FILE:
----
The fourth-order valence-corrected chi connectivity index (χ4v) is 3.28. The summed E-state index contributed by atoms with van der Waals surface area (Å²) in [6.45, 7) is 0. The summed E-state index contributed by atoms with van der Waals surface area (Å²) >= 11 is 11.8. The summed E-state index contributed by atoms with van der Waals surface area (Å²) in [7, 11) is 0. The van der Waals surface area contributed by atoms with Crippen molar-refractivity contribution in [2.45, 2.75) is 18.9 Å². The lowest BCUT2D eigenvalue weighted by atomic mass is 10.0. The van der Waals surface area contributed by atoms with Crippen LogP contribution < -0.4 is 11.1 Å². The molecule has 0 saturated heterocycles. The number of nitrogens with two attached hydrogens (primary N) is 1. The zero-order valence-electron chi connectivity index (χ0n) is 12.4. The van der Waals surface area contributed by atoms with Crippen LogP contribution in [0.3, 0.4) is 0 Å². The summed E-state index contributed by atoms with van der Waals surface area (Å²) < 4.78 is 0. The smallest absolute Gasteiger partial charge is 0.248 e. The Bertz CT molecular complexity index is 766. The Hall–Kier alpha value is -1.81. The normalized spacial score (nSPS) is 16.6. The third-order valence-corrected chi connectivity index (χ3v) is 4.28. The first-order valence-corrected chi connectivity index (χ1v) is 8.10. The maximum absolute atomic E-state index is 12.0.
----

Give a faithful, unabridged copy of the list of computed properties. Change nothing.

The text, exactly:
The fourth-order valence-corrected chi connectivity index (χ4v) is 3.28. The summed E-state index contributed by atoms with van der Waals surface area (Å²) in [6.45, 7) is 0. The summed E-state index contributed by atoms with van der Waals surface area (Å²) >= 11 is 11.8. The summed E-state index contributed by atoms with van der Waals surface area (Å²) in [7, 11) is 0. The van der Waals surface area contributed by atoms with Crippen molar-refractivity contribution in [2.45, 2.75) is 18.9 Å². The lowest BCUT2D eigenvalue weighted by atomic mass is 10.0. The van der Waals surface area contributed by atoms with Crippen LogP contribution < -0.4 is 11.1 Å². The molecule has 0 saturated heterocycles. The number of nitrogens with two attached hydrogens (primary N) is 1. The zero-order valence-electron chi connectivity index (χ0n) is 12.4. The van der Waals surface area contributed by atoms with Crippen LogP contribution in [0.3, 0.4) is 0 Å². The summed E-state index contributed by atoms with van der Waals surface area (Å²) < 4.78 is 0. The smallest absolute Gasteiger partial charge is 0.248 e. The Bertz CT molecular complexity index is 766. The Hall–Kier alpha value is -1.81. The normalized spacial score (nSPS) is 16.6. The third-order valence-corrected chi connectivity index (χ3v) is 4.28. The first-order valence-corrected chi connectivity index (χ1v) is 8.10. The maximum absolute atomic E-state index is 12.0.